In the first part of this series, we explored why your organisation may be experiencing a lack of employee engagement, and what you can do to solve the problem.
Now, we share advice from Fiona Murphy – founder of Citadel Gymnastics. Since opening Citadel in 2018, Fiona has found ways to improve staff engagement at her club. She shares her insights and experiences with us to help other business owners and managers – just like you.
I’ve tried lots of different ways of communicating with my staff. I tried group meetings where I’d ask everyone to give me their thoughts and you could see the tumbleweeds just roll in. Nobody says a word. When someone has become comfortable and their club feels like home, they don’t want to insult you or say what’s wrong, but I think kindness can sometimes hurt more.
A lot of this is down to personality types. You’re going to get different people with different approaches, so we have different ways in which we communicate. We send emails to our staff, talk to them, take an interest in their lives, have an open-door policy, and also mentor on the floor sessions. This is where coaches are supervised by higher-level coaches who provide positive feedback, ideas for improvement and ask them if there’s anything you need from us. Whatever it is they’re worried about on the floor, they get to voice it.
Trying something new
As we were coming up to September, we took this opportunity to do something we’ve never done before. I had individual meetings with everyone where I asked them things like how their have kids done over summer, aspirations and goals for September, do you have restrictions on what age you can work with, etc. What they didn’t know about were the extra few questions I threw at them.
The first question was “What do you believe your job position is here?” And this stumped them way more than I thought it would. I had a tick box list to see if they would come up with the same criteria that was expected of them. This included obvious points such as teaching gymnastics, creating lesson plans, attending meetings and regular training, and communicating with parents. We got there with everyone eventually but because of the order they said their duties, we saw their priorities and it gave us a better understanding of how their different personality types work.
Question two was “What do you believe a coach in this position should be doing that we don’t ask of you?” So where do you think our club is lacking and where should be putting in extra duties? Again, we got some interesting insights.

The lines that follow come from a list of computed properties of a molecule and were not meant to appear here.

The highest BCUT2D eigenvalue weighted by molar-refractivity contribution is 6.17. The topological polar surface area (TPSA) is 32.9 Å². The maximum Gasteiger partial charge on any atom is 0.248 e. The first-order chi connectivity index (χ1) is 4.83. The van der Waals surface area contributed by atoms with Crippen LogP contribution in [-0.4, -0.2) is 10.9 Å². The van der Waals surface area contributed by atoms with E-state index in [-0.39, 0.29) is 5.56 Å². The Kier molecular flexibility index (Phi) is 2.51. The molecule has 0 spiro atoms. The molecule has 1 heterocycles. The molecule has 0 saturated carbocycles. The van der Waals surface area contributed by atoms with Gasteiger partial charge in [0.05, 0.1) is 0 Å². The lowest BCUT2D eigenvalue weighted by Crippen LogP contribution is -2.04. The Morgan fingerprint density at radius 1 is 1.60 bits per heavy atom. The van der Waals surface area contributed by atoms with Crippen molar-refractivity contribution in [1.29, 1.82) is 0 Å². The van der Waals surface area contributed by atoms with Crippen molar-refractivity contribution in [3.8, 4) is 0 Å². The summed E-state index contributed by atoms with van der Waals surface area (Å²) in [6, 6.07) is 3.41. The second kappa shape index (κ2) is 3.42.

The third question was “What do you believe you do that we don’t notice?” which ties in with the running joke around here – “Fiona sees everything!” We had a younger coach who’s 16 speak up – she felt like she didn’t get appreciation for recent work she did that wasn’t actually teaching gymnastics. Of course, we did appreciate her work, told her how wonderful it was and gave her credit but the fact that not every coach saw her that way was eye-opening.
Lots of other coaches had similar ideas for this question too. Our club’s director is phenomenal and orchestrates to the best quantity you can imagine but when she comes in she’s grabbing a coach from there and here and she said, “I don’t always think you see just how chaotic it is.” Again, of course, we do, and we’ve been in the position so we can relate but it was that she wasn’t told that we really overly appreciate just how much she does. This question let us see how our staff felt, and because it was phrased in such a way they all said something when previously they were trying to be kind.
Question four was “If you were sitting on the other side of this desk and you were in charge, what would you change to make this whole place run more smoothly?” They finally got over their fear at this stage and all their ideas started coming out! And finally, the fifth question was “What do you need from us to make your job better?” Whether that’s more fun, a better circumstance, mentoring, training, an extra day off because of upcoming exams or a connection with someone. This gave them another chance to be heard and not be afraid of telling us. Asking our staff these questions changed everything from how they saw us and how we saw them. It was brilliant.
It’s not about the words you say but about how you say it
I remember what it was like to start in a gymnastics club without any experience. I didn’t walk in as a free gymnast – I worked my way through the ranks, so I was as fresh as you can imagine and knew nothing about the world so remembering those feelings is very important to me. But a lot of it is about approach and how each individual needs to be communicated with. My ethos is that it’s not about my staff, it’s about me adapting to each person. You’ll have some people who aren’t very strong with words, some who appreciate having it formally broken down, some who need to be approached on the floor in a really simple way, some that need a seed planted in their mind to think about for a few weeks, and some who are analytical thinkers. The key is to suss everyone out as people first and then go from there.
One of the lessons I’ve learned is that communication is 3% verbal and 97% non-verbal. It’s not about the words you say it’s about how you say it, when you say it, and how you get the message across. Overall, you need to adapt, listen to what your staff have to say, and see how it goes from there.
We’d like to say a big thank you to Fiona Murphy for spending her time speaking with us. This article was based on a webinar shared in our LoveGymnastics Facebook Group. If you’re involved with a gymnastics or football club and want to connect with likeminded individuals, join our dedicated Facebook Communities:
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